In addition to WHAT one says, however, is HOW one says it.  A really common and unfortunate mistake that many ineffective communicators make is to assume that CONTENT (substance) is all that really matters in speaking.  This could be a painful statement, but the people who make that false assumption are generally poor communicators.  Any strong communicator knows that connecting with an audience is by no means restricted to the substance of the talk.

2. Soul

So, in addition to substance is SOUL.  “Soul” has to do with the communicator’s inner man.  His or her inner self.  The best communicators are able to transcend the limits of language and place their very hearts on display.  They reveal primal emotions, potent convictions, and powerful attitudes.  They can release the best of their personhood and vitality in the moment of truth.  They have such a command of their ‘selfhood’ and security in their identity that they are able to project whatever their subject calls for: authority, passion, motivation, intimacy, compassion, angst, inspiration, humor, gratitude– whatever it may be, to their listeners– making them feel and think and want to do the same thing.  Without soul, we’re only talking heads.  Without soul, we have no heart.   Without soul, we’re old news– we’re just another tired talker, but not a power communicator.  Release the fullness of your best self when you step onto the platform or when you stand in that sacred desk.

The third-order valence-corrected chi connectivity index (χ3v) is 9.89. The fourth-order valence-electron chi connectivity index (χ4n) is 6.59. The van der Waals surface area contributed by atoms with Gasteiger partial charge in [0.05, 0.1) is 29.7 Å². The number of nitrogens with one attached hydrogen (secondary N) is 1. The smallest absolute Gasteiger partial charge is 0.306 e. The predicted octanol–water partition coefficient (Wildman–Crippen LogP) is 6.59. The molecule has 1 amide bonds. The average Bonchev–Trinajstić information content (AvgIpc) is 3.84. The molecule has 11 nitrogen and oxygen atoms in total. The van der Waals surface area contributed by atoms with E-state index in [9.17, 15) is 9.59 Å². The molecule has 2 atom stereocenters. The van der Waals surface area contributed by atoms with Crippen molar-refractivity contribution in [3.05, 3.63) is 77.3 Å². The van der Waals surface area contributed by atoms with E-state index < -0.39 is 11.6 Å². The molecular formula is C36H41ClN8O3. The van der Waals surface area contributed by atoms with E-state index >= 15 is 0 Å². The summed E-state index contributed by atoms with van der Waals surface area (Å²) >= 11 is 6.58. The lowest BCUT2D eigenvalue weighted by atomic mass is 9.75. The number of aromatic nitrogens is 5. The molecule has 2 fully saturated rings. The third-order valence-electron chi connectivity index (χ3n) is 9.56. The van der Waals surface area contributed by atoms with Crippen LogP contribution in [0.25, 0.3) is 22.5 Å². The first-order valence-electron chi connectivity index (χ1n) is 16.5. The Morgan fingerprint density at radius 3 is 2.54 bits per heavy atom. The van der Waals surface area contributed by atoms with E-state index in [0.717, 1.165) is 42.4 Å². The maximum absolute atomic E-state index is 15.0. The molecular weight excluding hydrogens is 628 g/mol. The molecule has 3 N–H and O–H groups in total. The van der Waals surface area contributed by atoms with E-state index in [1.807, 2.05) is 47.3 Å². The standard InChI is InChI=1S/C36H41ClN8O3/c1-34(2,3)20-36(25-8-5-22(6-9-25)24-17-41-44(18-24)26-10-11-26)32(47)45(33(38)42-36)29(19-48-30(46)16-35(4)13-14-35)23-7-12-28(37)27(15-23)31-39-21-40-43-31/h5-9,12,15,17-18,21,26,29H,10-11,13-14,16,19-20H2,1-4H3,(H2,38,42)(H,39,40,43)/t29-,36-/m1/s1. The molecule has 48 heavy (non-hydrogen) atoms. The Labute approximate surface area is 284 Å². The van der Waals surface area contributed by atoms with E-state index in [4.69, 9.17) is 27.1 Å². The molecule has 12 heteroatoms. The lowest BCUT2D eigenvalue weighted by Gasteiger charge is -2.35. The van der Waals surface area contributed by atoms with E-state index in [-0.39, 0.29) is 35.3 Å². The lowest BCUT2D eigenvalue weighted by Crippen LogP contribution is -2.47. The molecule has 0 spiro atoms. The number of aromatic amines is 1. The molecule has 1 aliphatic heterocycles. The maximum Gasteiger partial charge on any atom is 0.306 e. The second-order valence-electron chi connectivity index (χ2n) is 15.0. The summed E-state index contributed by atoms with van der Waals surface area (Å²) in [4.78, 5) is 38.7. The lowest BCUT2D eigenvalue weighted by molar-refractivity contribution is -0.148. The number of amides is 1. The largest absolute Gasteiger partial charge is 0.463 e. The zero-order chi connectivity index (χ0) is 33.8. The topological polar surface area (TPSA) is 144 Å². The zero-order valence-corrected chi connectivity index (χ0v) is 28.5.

3. Sizzle

Substance is a must.  Soul is indispensable.  But your speech must also sizzle.  After you’ve done the hard work of study, reflection, hermeneutics, exegesis, research, thought, meditation and speaking prep, if you are incapable of bringing the heat, you will likely lose many of your listeners.  So it’s not only what you say, but how you say it.  It’s not just being an effective speaker and having a handle on grammar and syntax.  It’s also making sure that you have a powerful command on vocabulary that you can draw from at a moment’s notice in order to paint a masterpiece to your audience or the congregation.

Can you make it “SING?”  Can you allow the Spirit of God to breathe life into that dry manuscript and make the bones live?  When you speak, does it pop?  Does it happen? Does it thrill and excite and stimulate the learner.  Does it force the listener to think, feel, and act?  The best speakers have a near hypnotic command of their audience in such a way that the person loses all track of time and, as you speak, their hearts burn within them.  Though, in Christian speaking, the power of God sometimes falls on a situation, to be sure– but do not confuse that supernatural act with the need for personal effort in selling what you say with a little sizzle.